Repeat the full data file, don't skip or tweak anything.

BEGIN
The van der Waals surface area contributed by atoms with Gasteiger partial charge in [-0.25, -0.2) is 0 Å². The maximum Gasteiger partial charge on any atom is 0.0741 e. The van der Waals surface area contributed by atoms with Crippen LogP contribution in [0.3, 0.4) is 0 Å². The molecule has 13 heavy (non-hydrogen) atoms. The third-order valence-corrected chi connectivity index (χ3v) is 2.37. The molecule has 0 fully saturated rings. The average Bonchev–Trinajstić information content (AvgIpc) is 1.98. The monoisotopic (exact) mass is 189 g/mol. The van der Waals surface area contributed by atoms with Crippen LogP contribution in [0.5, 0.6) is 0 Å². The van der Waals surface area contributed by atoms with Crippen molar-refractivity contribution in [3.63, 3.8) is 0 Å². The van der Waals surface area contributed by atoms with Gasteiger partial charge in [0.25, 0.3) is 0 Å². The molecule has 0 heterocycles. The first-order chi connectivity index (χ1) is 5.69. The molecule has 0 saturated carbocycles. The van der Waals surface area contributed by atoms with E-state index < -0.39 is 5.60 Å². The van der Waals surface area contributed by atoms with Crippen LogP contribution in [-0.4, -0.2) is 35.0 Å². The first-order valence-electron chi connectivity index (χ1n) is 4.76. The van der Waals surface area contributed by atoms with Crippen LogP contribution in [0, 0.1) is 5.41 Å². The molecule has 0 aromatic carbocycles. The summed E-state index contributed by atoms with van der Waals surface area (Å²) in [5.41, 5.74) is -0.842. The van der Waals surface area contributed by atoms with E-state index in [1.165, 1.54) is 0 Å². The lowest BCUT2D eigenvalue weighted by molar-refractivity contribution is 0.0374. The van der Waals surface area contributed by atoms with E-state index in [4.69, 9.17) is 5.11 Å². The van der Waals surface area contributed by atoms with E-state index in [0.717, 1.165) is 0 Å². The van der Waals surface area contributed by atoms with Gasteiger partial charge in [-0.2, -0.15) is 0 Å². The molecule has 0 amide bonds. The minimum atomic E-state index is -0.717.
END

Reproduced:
The van der Waals surface area contributed by atoms with Gasteiger partial charge in [-0.25, -0.2) is 0 Å². The maximum Gasteiger partial charge on any atom is 0.0741 e. The van der Waals surface area contributed by atoms with Crippen LogP contribution in [0.3, 0.4) is 0 Å². The molecule has 13 heavy (non-hydrogen) atoms. The third-order valence-corrected chi connectivity index (χ3v) is 2.37. The molecule has 0 fully saturated rings. The average Bonchev–Trinajstić information content (AvgIpc) is 1.98. The monoisotopic (exact) mass is 189 g/mol. The van der Waals surface area contributed by atoms with Crippen LogP contribution in [0.5, 0.6) is 0 Å². The van der Waals surface area contributed by atoms with Crippen molar-refractivity contribution in [3.63, 3.8) is 0 Å². The van der Waals surface area contributed by atoms with Gasteiger partial charge in [0.25, 0.3) is 0 Å². The molecule has 0 heterocycles. The first-order chi connectivity index (χ1) is 5.69. The molecule has 0 saturated carbocycles. The van der Waals surface area contributed by atoms with E-state index < -0.39 is 5.60 Å². The van der Waals surface area contributed by atoms with Crippen LogP contribution in [-0.4, -0.2) is 35.0 Å². The first-order valence-electron chi connectivity index (χ1n) is 4.76. The van der Waals surface area contributed by atoms with Crippen LogP contribution in [0, 0.1) is 5.41 Å². The molecule has 0 aromatic carbocycles. The summed E-state index contributed by atoms with van der Waals surface area (Å²) in [5.41, 5.74) is -0.842. The van der Waals surface area contributed by atoms with E-state index in [1.165, 1.54) is 0 Å². The lowest BCUT2D eigenvalue weighted by molar-refractivity contribution is 0.0374. The van der Waals surface area contributed by atoms with E-state index in [4.69, 9.17) is 5.11 Å². The van der Waals surface area contributed by atoms with E-state index in [0.717, 1.165) is 0 Å². The van der Waals surface area contributed by atoms with Gasteiger partial charge in [-0.2, -0.15) is 0 Å². The molecule has 0 amide bonds. The minimum atomic E-state index is -0.717.